Sunday Magazine Australia
As the gold velvet curtain rises and the lights dim, a hush falls like dew over the theatre. Tension hangs for a moment, silent and swollen in the air, before music bursts from the speakers, releasing with it a stream of dancers onto the stage. In satin toe shoes and clouds of pink tulle. they leap and turn daintily. drawing gasps of appreciation from the audience. So precise is their technique, so graceful are their movements, it’s almost possible to turn a blind eye to the tufts of hair sprouting out the top of their leotards.
Meet Les Ballets Trockadero de Monte Carlo, or as they’re affectionately known, the Trocks. And should there be any lingering doubt, there’s not a woman among them – despite the high quota of tutus, tiaras and tights onstage. In the words of their online blurb, the show is -a playful, entertaining view of traditional, classical ballet in parody form and en travesti. Or, to put It bluntly, ballet performed by blokes in drag.
You’d be forgiven for thinking this sounds like a novelty act – a momentary hit with fickle audiences before they move onto the next freak show – but that’s not the case at all. Set up in New York in 1974 (where the company is still based), the Trocks have since become something of a global phenomenon. This evening’s performance in Tokyo is the last on their tour of Japan. After this, the dancers will enjoy a well-earned break before pirouetting in our direction next month for dates in Melbourne, Sydney, Brisbane and Perth.
“In the early days, it was nothing but hardcore slapstick,” says artistic director Tory Dobrin. “Then, when we started appearing at opera houses and better theatres, we cleaned up the act a bit. Now, some pieces are funny and ridiculous, others are danced pretty straight.”
The truth is, they’re well equipped to play it both ways because, underneath the humour, they’re seriously good dancers. That said, even in the more sensible parts, shoehorning a man’s broad shoulders, size 11 feet and fertile armpits into the demure costume of a prima ballerina will always raise a titter. And as for the “funny and ridiculous,” it’s only a few minutes into the show when I spot the tiniest of wobbles on the far right of the stage. The wobble grows, quickly becoming a teeter that knocks into the next dancer and, before you know it, they’ve all keeled over, this way and that.
Of course, it’s not all fun and games. Rewind six hours, and the dancers and crew are hard at work rehearsing. Beyond the powder puffs and glitter, this is a full-time job like any other. As I take a seat in the darkened theatre and watch them prepare for this evening’s show, I’m disappointed. to find the dancers wearing cargo shorts and T-shirts, without a trace of lipstick.
Yes, the dancers are a bit lunatic, but they’re not here because they want to be girls: sighs Dobrin. “Does Dame Edna want to be a girl? No, he’s a man who’s created this larger-than life persona in the grand theatrical tradition.”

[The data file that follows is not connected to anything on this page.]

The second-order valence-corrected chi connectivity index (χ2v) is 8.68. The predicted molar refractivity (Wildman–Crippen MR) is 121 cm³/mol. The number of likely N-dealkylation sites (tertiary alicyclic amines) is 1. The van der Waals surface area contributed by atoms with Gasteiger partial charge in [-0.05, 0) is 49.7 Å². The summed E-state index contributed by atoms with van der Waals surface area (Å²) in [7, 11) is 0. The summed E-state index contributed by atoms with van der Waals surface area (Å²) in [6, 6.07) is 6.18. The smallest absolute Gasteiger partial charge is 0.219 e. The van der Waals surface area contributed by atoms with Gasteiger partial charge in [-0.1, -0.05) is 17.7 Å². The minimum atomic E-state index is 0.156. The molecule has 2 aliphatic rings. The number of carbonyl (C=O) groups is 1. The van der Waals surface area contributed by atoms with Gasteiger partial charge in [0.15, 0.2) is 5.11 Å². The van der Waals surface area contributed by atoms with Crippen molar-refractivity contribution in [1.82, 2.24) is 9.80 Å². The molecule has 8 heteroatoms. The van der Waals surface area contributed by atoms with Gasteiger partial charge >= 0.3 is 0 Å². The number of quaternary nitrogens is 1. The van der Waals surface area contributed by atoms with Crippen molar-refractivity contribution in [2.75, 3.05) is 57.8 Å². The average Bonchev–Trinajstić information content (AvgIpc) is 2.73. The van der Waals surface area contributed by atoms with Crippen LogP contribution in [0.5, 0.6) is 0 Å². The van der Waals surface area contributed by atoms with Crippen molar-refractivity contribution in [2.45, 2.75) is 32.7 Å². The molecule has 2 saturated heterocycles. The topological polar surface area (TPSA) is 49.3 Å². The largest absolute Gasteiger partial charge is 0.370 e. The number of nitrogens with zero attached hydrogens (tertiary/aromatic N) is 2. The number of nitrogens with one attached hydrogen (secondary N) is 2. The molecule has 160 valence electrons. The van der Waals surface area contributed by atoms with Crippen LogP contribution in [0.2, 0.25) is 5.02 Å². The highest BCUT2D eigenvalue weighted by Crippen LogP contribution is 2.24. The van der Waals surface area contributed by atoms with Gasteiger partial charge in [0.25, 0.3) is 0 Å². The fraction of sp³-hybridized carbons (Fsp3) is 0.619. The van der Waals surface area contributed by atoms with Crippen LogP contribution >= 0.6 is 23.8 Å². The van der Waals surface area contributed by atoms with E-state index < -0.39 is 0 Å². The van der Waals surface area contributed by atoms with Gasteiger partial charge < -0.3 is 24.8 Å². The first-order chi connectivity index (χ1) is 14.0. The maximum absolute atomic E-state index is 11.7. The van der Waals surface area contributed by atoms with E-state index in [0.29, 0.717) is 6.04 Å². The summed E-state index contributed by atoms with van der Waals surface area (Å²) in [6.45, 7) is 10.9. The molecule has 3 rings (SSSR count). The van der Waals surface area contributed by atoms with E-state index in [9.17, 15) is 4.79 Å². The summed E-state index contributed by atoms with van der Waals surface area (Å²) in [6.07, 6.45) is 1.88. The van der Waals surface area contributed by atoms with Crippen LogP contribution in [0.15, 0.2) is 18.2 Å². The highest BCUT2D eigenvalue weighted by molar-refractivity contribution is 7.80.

Led by a local ballet mistress, the team repeats stretches and moves at the barre. before running through the show. During one scene, a dancer is left on stage for a particularly exuberant solo. Dobrin leans over. “That’s one hefty ballerina,” he whispers.
It’s Christopher Lam, the troupe’s only Australian dancer (the rest hail from all over the world, including Spain, China, Mexico, France and Italy). Born in Brisbane and raised in Canberra, Lam joined the Trocks in 2007. Sitting down with him for a cup of green tea afterwards, I’m exhausted from just watching.
“When you’re in a ballet company as a guy, you don’t really think about it. but the girls do a lot more work,” he says, wearily. “When you put the toe shoes on, you soon realise.”
And he would know the difference. Lam did a six-year stint with the Australian Ballet, where there are plenty of women on hand for the hard parts. These days, christened as they all are by Dobrin with a female stage name that ties in with their image as a dusty old Russian ballet company, he dances as Nadezhda Bogdownova.
“I’m a bit bitter about my name, actually” says Lam, scrunching his meticulously groomed brows. “When I auditioned, I was kind of overweight, because I’d taken some time off dancing. I think: that’s why Tory named me Bogdown-ova, as a reference to being heavy. Anyway, now everyone shortens it to Naddy Boggs, which I’m much happier with.”
His new name, however, was nothing compared to the tribulations of learning to dance en pointe. “In the beginning, it was very awkward – it felt funny moving as a girl” he admits. “To anyone who says a man can’t be a ballerina, I say, ‘I put on those shoes and get up there, and it hurts, so I’m a ballerina.'”
The company has a signature style for their wigs, with a centre parting and a low bun, but when it comes to make-up, they can go wild.